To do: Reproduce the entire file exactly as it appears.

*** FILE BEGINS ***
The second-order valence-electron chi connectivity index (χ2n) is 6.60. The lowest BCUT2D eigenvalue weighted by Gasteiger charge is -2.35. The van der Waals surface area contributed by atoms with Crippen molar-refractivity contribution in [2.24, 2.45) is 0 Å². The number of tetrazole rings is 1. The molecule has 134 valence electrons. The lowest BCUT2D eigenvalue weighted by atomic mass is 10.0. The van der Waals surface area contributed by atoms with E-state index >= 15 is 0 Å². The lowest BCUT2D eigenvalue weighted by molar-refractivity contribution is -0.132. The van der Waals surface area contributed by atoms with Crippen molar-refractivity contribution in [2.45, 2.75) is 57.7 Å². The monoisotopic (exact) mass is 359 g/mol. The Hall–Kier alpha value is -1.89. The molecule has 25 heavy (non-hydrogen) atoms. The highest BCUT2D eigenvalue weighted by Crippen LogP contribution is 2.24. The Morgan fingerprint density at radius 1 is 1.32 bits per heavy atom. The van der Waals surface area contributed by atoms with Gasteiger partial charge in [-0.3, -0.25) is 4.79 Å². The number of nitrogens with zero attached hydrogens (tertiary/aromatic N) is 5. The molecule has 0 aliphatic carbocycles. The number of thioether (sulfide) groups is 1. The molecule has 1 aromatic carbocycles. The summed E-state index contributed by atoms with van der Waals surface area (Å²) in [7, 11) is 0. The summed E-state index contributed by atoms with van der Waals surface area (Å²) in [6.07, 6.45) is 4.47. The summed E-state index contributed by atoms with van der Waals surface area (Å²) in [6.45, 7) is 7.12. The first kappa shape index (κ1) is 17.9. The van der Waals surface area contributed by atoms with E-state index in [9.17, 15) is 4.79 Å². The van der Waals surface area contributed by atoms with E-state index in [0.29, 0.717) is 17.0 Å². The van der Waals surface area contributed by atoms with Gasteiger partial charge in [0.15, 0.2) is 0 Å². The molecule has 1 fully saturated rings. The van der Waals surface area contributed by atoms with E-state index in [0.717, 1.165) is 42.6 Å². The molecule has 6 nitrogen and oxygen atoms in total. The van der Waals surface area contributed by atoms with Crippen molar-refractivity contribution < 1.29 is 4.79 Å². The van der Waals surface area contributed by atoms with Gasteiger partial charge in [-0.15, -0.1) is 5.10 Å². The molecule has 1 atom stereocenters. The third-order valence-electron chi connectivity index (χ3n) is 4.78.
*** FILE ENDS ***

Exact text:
The second-order valence-electron chi connectivity index (χ2n) is 6.60. The lowest BCUT2D eigenvalue weighted by Gasteiger charge is -2.35. The van der Waals surface area contributed by atoms with Crippen molar-refractivity contribution in [2.24, 2.45) is 0 Å². The number of tetrazole rings is 1. The molecule has 134 valence electrons. The lowest BCUT2D eigenvalue weighted by atomic mass is 10.0. The van der Waals surface area contributed by atoms with E-state index >= 15 is 0 Å². The lowest BCUT2D eigenvalue weighted by molar-refractivity contribution is -0.132. The van der Waals surface area contributed by atoms with Crippen molar-refractivity contribution in [2.45, 2.75) is 57.7 Å². The monoisotopic (exact) mass is 359 g/mol. The Hall–Kier alpha value is -1.89. The molecule has 25 heavy (non-hydrogen) atoms. The highest BCUT2D eigenvalue weighted by Crippen LogP contribution is 2.24. The Morgan fingerprint density at radius 1 is 1.32 bits per heavy atom. The van der Waals surface area contributed by atoms with Gasteiger partial charge in [-0.3, -0.25) is 4.79 Å². The number of nitrogens with zero attached hydrogens (tertiary/aromatic N) is 5. The molecule has 0 aliphatic carbocycles. The number of thioether (sulfide) groups is 1. The molecule has 1 aromatic carbocycles. The summed E-state index contributed by atoms with van der Waals surface area (Å²) in [7, 11) is 0. The summed E-state index contributed by atoms with van der Waals surface area (Å²) in [6.07, 6.45) is 4.47. The summed E-state index contributed by atoms with van der Waals surface area (Å²) in [6.45, 7) is 7.12. The first kappa shape index (κ1) is 17.9. The van der Waals surface area contributed by atoms with E-state index in [9.17, 15) is 4.79 Å². The van der Waals surface area contributed by atoms with E-state index in [0.29, 0.717) is 17.0 Å². The van der Waals surface area contributed by atoms with Gasteiger partial charge in [0.15, 0.2) is 0 Å². The molecule has 1 fully saturated rings. The van der Waals surface area contributed by atoms with E-state index in [0.717, 1.165) is 42.6 Å². The molecule has 6 nitrogen and oxygen atoms in total. The van der Waals surface area contributed by atoms with Crippen molar-refractivity contribution < 1.29 is 4.79 Å². The van der Waals surface area contributed by atoms with Gasteiger partial charge in [-0.15, -0.1) is 5.10 Å². The molecule has 1 atom stereocenters. The third-order valence-electron chi connectivity index (χ3n) is 4.78.